Iowa May Become First State to Outlaw Recording in Animal Facilities

Iowa May Become First State to Outlaw Recording in Animal Facilities

Iowa factory farming industry execs wish to move consumers further behind the veil

The Iowa Senate Agricultural Committee introduced bill HF589/SF43 last month to the state legislature. The bill aims to outlaw “animal facility interference”. It defines “interference” as any recording (including photography, audio, or video taping) of an animal facility without the consent of the owner.

The bill is backed by industry leaders, including chief executive of the Iowa Poultry Association, Kevin Vinchattle. The executives of these large-scale factory farming facilities have been-or fear being- “infiltrated” by animal rights activists posing as workers for the purpose of documenting animal cruelty and/or unsanitary conditions. The proponents of the bill claim that these undercover workers threaten their companies and agriculture as a whole.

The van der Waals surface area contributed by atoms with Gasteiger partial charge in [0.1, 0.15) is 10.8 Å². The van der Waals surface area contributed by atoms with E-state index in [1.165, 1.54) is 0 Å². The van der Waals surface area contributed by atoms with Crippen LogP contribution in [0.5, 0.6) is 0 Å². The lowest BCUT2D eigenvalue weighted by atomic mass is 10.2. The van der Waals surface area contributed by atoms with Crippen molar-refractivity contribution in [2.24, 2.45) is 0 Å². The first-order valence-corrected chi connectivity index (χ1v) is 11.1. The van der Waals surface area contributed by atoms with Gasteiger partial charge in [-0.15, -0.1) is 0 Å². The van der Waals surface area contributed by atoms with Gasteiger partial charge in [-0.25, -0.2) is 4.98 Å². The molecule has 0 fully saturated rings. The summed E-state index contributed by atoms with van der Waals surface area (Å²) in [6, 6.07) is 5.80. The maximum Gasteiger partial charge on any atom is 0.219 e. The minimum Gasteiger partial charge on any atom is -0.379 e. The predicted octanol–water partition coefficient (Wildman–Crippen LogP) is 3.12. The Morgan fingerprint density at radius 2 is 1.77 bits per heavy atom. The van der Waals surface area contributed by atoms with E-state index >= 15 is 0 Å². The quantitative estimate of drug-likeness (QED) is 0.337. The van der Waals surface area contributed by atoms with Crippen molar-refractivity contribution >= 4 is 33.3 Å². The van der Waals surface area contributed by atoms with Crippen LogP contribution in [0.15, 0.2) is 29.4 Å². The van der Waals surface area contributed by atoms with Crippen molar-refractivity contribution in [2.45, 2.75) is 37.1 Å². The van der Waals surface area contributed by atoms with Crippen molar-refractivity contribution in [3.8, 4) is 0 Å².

Not surprisingly, animal rights organizations and critics of industrial farming are against the bill, which in their view infringes on freedom of speech. To them, it exemplifies yet another barrier the industry wants to place between consumer and product. As Iowa is the nation’s top egg-producing state (by far), poultry facilities would certainly be relieved to eliminate the possibility of profit-damaging exposés.

While I understand a corporation’s right to conduct business, shouldn’t someone represent the public eye in these facilities? Humane Society Executive Director, Wayne Pacelle, commented that his organization wouldn’t need to conduct undercover investigations if the industry was more transparent.

It’s not only the animals that suffer in many of these operations, but also the workers. Human Rights Watch calls meatpacking and poultry plant positions, “the most dangerous factory jobs in the country”, with one in three workers suffering illness or injury annually, as opposed to just one in ten in other manufacturing jobs.

To read the bill, click here.

Photo courtesy of Will Merydith